The U.K.’s Black health minister, Diane Abbott, ruffled feathers across the pond recently when she made a generalized statement about whites via Twitter, but although she has since apologized for the remarks, she stopped short of backing down on the larger issue that actually had nothing to do with white people, but the multicultural communities of Blacks that live in the country.
Abbott drew the ire of her fellow politicians and party members yesterday when she tweeted, “White people love playing 'divide & rule. #tacticsasoldascolonialism.”
Instantly following the tweet, Abbott, the first Black woman to be elected to Britain’s House of Commons, was bombarded with charges of racism and even calls for her removal from office from angry ruling party members of parliament and others. Abbott has since made apologies for offending anyone who may have “interpreted my comments as making generalizations about white people,” but she didn’t say that she regrets making the statement or attempt to retract it.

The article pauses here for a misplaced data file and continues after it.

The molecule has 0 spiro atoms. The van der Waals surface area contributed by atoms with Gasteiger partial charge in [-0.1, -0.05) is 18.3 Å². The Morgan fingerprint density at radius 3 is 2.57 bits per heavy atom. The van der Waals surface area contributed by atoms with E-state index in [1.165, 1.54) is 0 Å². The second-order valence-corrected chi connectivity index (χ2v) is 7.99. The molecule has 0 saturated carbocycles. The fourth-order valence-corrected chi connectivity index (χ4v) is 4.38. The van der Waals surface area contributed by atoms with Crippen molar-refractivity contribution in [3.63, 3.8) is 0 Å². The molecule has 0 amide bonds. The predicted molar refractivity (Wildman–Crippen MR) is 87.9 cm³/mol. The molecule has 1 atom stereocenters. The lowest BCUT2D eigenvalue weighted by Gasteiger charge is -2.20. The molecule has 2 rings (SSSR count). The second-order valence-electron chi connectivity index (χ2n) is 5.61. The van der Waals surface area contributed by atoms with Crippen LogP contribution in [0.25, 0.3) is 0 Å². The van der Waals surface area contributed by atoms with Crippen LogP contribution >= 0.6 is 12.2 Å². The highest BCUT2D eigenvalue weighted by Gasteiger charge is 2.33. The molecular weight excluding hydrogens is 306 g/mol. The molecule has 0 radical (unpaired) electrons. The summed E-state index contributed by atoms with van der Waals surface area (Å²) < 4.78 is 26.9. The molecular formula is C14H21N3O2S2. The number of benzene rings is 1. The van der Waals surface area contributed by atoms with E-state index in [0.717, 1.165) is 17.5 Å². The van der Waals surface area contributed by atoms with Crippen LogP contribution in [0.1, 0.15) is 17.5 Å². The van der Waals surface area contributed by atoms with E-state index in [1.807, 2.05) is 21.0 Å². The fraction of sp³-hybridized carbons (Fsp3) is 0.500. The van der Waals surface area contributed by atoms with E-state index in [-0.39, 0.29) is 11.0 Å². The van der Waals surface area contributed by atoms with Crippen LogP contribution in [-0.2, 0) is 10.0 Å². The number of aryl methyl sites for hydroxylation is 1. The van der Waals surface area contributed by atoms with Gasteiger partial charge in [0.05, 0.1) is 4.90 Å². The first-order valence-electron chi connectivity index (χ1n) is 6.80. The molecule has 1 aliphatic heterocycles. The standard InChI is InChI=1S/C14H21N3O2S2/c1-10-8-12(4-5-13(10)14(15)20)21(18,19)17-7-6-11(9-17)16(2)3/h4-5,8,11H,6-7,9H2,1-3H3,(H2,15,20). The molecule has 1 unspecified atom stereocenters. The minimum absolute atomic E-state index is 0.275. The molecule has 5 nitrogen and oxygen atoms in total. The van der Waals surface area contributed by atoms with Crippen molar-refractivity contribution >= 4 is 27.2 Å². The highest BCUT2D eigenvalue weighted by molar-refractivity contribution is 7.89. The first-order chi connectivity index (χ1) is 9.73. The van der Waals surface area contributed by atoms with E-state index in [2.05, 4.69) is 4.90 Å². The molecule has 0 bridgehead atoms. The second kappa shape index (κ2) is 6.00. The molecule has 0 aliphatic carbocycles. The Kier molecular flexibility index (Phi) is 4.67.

Twitter slip-ups from politicians and public figures are a dime a dozen these says, but Abbott’s was not just an isolated crack on white people, but rather part of a conversation she was having with a journalist about representations of Black people in the U.K. media, sparked by recent coverage of the Stephen Lawrence case involving the murder of a young Black man. Abbott’s ironically divisive "divide and rule" comment was in response to journalist Bim Adewumi’s series of tweets that began with, “I do wish everyone would stop saying ‘the Black community.’ WHICH ONE?"
Adewumi went on to clarify that she was referring to her opinion that U.K. reporters’ lax use of the term “Black community” was a lazy way of covering the many Black communities they simply don’t take the time to try and understand.
“Here's how it goes,” Adewumi wrote in an article published in The Guardian, “a) something deemed to be a 'Black issue' is on the news agenda; b) Without fail, 'community leaders' and the now standard 'ex-gang member' are wheeled out to be interviewed.”
Abbott agreed that she understood the point Adewumi was attempting to make, but retorted on Twitter, "Ethnic communities that show more public solidarity & unity than Black people do much better #dontwashdirtylineninpublic."
Abbott has since deleted the offending tweet and Adewumi has said her peace, but Black Britons are likely to continue debating who truly represents their many different communities.
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